And while it may seem a stretch to make such a call with no knowledge yet of what the terms of any actual labor or pension compromise may be, Tsipras and his allies in preparation have been astutely sprinkling their “red lines” with a healthy dose of “red herrings” in negotiations with the EU.
For example, on the politically charged and socially sensitive issue of pension reforms, Syriza has vowed to protect the population from the “deep pension cuts” they allege the IMF and creditors to be demanding, when in fact the focus of much of the attention of the creditors is as much on the numerous expensive early retirement exemptions written into the system as it is on the actual benefits levels per se.
Furthermore, we expect Tsipras, where he can, to only bring the bare minimum of provisions required to a vote in parliament. What will come to a vote, by the time a vote is held, Tsipras will sell as the bare minimum acceptable to the creditors and one that should meet the “defiance” smell test to pass with a slim majority of the Syriza/Independent Greek coalition, without the need to turn to opposition parties for help.
Translation: The cost of a “no” vote will also be high.
Political observers in Athens point to an internal show of hands held by Syriza, after the original February 20 “extension agreement” with the Troika where despite major objections from the Radical Left wing of Syriza when push came to shove apparently only five or six delegates out of 149 rejected the deal outright, including the Radical Left leader and Energy Minister Panagiotis Lafazanis. While approximately 30 or more delegates were conveniently absent or abstained from that vote including some former Pasok members, those left wing members were nevertheless unwilling to formally vote down their own prime minister.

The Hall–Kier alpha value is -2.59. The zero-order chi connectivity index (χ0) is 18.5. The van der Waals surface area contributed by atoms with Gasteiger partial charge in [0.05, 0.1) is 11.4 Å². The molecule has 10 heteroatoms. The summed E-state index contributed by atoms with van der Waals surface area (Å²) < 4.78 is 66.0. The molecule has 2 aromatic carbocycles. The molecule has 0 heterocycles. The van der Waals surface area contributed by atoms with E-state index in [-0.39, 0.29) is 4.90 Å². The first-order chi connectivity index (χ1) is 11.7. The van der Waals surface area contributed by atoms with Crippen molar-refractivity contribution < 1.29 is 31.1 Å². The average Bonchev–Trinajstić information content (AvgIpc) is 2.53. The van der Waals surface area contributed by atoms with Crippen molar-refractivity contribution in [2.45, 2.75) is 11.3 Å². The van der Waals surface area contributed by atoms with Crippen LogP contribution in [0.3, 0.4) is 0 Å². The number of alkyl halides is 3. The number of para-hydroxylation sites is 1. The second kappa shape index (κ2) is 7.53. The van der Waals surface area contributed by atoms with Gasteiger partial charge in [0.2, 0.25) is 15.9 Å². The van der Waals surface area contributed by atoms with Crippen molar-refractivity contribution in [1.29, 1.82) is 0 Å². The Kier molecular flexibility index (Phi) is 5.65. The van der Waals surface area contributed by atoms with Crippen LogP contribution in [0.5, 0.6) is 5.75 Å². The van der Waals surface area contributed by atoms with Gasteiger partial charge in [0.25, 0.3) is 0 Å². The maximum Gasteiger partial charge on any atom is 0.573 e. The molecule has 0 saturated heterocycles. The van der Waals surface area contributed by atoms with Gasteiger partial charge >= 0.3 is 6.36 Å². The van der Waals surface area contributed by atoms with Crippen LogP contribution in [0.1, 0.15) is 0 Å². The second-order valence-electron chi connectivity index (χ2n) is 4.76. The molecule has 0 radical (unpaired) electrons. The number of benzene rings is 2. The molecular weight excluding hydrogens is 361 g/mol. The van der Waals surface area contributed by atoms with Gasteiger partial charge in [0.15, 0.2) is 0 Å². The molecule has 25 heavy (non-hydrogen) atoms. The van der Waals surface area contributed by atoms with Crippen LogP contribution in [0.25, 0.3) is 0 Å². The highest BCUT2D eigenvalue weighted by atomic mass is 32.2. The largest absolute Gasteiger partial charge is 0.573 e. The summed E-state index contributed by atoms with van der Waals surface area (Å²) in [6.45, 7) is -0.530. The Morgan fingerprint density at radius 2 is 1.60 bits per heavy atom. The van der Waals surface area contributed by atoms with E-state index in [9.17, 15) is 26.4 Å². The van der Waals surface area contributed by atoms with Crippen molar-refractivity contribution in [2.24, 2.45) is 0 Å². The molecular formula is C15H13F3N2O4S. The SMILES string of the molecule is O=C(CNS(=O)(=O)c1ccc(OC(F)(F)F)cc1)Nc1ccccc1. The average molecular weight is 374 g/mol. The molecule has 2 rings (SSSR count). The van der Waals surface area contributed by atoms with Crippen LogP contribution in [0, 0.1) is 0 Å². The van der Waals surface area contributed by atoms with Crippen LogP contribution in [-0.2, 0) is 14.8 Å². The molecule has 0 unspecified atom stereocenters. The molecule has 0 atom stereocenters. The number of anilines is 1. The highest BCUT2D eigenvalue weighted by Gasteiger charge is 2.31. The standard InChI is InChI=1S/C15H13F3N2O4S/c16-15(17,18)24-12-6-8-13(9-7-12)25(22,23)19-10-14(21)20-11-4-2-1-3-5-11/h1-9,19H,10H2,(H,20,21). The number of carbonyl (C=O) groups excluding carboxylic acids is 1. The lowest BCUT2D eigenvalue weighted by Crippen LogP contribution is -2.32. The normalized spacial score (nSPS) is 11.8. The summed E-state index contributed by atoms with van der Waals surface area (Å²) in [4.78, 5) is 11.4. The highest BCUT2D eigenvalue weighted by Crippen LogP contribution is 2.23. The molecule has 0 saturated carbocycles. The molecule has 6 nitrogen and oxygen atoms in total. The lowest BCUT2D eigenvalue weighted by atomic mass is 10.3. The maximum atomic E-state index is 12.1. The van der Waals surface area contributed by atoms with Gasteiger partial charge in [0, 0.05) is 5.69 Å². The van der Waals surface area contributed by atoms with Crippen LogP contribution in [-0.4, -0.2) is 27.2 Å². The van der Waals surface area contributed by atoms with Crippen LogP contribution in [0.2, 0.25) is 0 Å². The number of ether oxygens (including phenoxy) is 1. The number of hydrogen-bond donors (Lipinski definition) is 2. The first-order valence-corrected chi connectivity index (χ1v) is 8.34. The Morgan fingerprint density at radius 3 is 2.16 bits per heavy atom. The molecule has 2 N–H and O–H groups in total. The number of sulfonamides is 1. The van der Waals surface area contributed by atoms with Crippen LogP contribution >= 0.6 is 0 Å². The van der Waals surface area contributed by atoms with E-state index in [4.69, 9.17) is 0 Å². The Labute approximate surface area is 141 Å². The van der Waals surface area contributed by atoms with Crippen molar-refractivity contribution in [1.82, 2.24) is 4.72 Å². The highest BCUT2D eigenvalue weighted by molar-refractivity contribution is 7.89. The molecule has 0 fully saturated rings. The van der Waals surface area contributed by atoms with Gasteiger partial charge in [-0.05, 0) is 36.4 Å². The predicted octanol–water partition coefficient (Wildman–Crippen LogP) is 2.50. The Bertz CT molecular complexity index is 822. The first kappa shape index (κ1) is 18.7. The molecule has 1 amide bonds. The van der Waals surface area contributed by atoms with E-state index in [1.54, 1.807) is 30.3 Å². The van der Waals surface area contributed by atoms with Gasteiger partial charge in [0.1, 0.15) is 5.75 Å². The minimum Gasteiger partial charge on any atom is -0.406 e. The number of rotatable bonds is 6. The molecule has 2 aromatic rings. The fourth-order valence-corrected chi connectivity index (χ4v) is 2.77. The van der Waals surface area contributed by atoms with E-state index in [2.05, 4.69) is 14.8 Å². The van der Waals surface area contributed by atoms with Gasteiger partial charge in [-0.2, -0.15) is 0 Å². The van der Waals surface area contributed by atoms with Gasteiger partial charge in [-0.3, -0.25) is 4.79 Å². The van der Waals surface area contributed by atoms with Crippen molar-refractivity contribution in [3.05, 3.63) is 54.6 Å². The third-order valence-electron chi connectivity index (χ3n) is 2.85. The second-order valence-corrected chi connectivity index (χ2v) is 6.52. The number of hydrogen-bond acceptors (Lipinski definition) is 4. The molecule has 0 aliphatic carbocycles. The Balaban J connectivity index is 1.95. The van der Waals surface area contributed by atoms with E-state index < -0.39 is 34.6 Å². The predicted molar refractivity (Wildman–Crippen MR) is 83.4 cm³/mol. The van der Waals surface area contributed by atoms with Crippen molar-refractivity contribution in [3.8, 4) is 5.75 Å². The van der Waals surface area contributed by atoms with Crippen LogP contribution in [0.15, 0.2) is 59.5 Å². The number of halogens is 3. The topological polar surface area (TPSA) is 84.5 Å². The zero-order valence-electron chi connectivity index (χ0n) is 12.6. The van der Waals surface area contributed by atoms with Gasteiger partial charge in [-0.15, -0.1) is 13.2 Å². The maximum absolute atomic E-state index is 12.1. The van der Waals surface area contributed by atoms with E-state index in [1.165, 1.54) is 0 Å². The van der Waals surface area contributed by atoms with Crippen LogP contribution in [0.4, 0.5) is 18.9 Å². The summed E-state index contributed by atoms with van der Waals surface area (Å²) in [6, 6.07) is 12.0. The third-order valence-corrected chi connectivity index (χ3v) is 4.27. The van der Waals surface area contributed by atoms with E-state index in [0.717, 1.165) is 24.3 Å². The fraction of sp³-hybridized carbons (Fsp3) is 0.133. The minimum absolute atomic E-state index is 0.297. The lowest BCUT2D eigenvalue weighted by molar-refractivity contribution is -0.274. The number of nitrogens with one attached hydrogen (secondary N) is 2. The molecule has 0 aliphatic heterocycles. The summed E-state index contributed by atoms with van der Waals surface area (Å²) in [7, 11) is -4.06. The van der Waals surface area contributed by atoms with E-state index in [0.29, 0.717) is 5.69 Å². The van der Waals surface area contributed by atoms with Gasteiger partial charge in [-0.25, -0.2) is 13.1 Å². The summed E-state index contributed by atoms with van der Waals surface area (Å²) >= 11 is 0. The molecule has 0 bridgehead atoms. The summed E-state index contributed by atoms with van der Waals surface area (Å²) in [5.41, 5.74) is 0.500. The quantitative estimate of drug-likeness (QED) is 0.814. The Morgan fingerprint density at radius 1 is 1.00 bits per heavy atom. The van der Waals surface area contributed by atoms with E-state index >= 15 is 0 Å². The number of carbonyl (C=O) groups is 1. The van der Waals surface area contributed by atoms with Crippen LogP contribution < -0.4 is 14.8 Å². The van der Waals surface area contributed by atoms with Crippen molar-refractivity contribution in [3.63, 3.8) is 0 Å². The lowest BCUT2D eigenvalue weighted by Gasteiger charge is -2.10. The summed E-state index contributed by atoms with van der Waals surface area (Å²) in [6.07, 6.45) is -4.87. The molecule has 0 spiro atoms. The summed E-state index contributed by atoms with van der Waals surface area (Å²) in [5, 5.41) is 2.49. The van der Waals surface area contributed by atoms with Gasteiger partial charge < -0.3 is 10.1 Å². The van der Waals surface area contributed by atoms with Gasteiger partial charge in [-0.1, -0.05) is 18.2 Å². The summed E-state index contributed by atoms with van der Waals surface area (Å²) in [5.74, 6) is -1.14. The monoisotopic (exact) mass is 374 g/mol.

Those same dynamics will likely hold in case of a vote where the stakes could well be all that much higher for Greece and the government. Even if, as is quite plausible, the government were to lose one or two votes from its 13 Independent Greek coalition allies, even with five or six Syriza defections they would still squeak above the 150 seat threshold needed to pass legislation.
Not Without its Risks
In the event Tsipras is unable to pass legislation under the power of his own coalition, the opposition New Democracy has already offered its support in case it is needed for emergency unity legislation in order to save Greece from bankruptcy. But that would be a bitter pill indeed for Syriza to swallow, and most probably would be rejected.
Even passing legislation with the support of the To Potami or Pasok parties could lead to pressure on Tsipras from within his own party to call early elections. And that could be risky.
Syriza members nevertheless continue to feel that early elections would lead to an even larger Syriza majority. And while Tsipras’ ratings have, not surprisingly, fallen from the low 70% area to 55% in a poll released just yesterday, they point out that even at 55% he still stands two to three times higher than where the former Prime Minister Antonis Samaras stood at this time last year.
The likelihood is that it will not come to that.